We often hear about multiplicative functions in number theory, and they are useful when working with prime numbers. So, it helps to know what they are and how to use them.

So, what is a multiplicative function? **A multiplicative function f satisfies both f(1) = 1 and f(ab) = f(a)f(b) for any pair of positive coprime integers a & b. A multiplicative function is a specific type of arithmetic function, which has natural numbers as inputs and complex numbers as outputs. Euler’s phi function is multiplicative.**

Of course, some multiplicative functions are easy to find and verify (such as the constant function f(n) = 1). Others are a little more difficult to verify.

In this article, we’ll talk about multiplicative functions and what they are. We’ll also give some examples and non-examples of multiplicative functions to make the concept clear.

Let’s begin.

## What Is A Multiplicative Function?

A multiplicative function f:**N→C** satisfies the following properties:

**f(1) = 1****f(ab) = f(a)f(b) when a and b are coprime**(that is, a and b share no common factor besides 1)

If f(ab) = f(a)f(b) for any positive integers a and b, the f is completely multiplicative.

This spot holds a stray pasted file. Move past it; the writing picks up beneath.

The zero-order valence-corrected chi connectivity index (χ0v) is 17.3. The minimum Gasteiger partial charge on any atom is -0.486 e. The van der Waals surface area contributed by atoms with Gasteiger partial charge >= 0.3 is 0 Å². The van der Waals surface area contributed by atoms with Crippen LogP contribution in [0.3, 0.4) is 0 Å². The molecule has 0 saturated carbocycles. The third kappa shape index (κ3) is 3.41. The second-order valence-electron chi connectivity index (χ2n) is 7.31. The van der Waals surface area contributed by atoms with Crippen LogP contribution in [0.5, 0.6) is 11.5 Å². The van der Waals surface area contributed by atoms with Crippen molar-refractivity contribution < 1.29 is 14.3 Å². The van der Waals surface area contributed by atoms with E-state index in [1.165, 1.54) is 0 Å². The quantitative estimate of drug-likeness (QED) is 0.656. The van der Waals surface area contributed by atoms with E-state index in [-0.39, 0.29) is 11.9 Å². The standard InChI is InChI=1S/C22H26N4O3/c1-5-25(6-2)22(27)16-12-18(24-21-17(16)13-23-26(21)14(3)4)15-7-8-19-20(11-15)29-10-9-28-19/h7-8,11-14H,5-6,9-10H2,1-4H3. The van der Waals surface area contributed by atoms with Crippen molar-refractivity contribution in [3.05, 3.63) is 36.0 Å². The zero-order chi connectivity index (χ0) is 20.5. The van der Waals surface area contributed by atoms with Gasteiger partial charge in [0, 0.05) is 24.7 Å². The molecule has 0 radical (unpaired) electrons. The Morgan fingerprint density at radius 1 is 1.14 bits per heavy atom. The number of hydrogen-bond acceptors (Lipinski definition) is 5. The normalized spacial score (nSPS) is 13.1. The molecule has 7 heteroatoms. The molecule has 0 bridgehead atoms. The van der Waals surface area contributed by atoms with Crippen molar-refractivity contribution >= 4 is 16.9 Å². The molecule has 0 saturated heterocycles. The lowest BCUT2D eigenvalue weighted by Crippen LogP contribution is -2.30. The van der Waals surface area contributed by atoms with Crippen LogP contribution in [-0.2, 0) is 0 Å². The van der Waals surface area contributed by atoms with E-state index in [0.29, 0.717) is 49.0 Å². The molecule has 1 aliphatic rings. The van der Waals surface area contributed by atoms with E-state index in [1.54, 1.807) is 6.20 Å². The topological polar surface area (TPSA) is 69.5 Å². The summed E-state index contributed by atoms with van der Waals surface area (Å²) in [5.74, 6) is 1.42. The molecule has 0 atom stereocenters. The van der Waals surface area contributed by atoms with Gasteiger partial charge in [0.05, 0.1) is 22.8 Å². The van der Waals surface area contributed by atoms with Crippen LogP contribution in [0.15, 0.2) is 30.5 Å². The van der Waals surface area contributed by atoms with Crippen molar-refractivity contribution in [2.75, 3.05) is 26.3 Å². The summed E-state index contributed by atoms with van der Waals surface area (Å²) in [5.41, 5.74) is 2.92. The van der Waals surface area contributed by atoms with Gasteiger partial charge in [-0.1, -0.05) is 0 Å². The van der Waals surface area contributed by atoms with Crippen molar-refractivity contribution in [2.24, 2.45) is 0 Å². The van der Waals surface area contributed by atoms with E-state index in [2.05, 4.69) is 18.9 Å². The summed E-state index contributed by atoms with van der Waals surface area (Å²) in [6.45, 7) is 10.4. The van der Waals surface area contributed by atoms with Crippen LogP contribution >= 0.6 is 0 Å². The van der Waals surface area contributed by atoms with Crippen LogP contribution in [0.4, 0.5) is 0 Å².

A multiplicative function is a type of arithmetic function. This means it has only positive integers (natural numbers) as inputs, and it only has complex numbers as outputs.

Multiplicative functions are found in the context of number theory.

### Example 1: Multiplicative Function f(n) = 1

The constant function f(n) = 1 is multiplicative, since we can show that the two properties are satisfied. The first property is easy:

**f(1) = 1**[since the function always has an output value of 1]

Now for the second property:

**f(ab) = 1**[since the function always has an output value of 1]**f(ab) = 1*1**[since 1*1 = 1]**f(ab) = f(a)*1**[since f(a) = 1 for any value of a]**f(ab) = f(a)*f(b)**[since f(b) = 1 for any value of b]

Thus, both of the necessary properties are satisfied. So, the function f(n) = 1 is multiplicative (in fact, it is completely multiplicative).

### Example 2: Multiplicative Function f(n) = n

The identity function f(n) = n is multiplicative, since we can show that the two properties are satisfied. The first property is easy:

**f(1) = 1**[since n = 1 here, and this function always has the same input and output]

Now for the second property: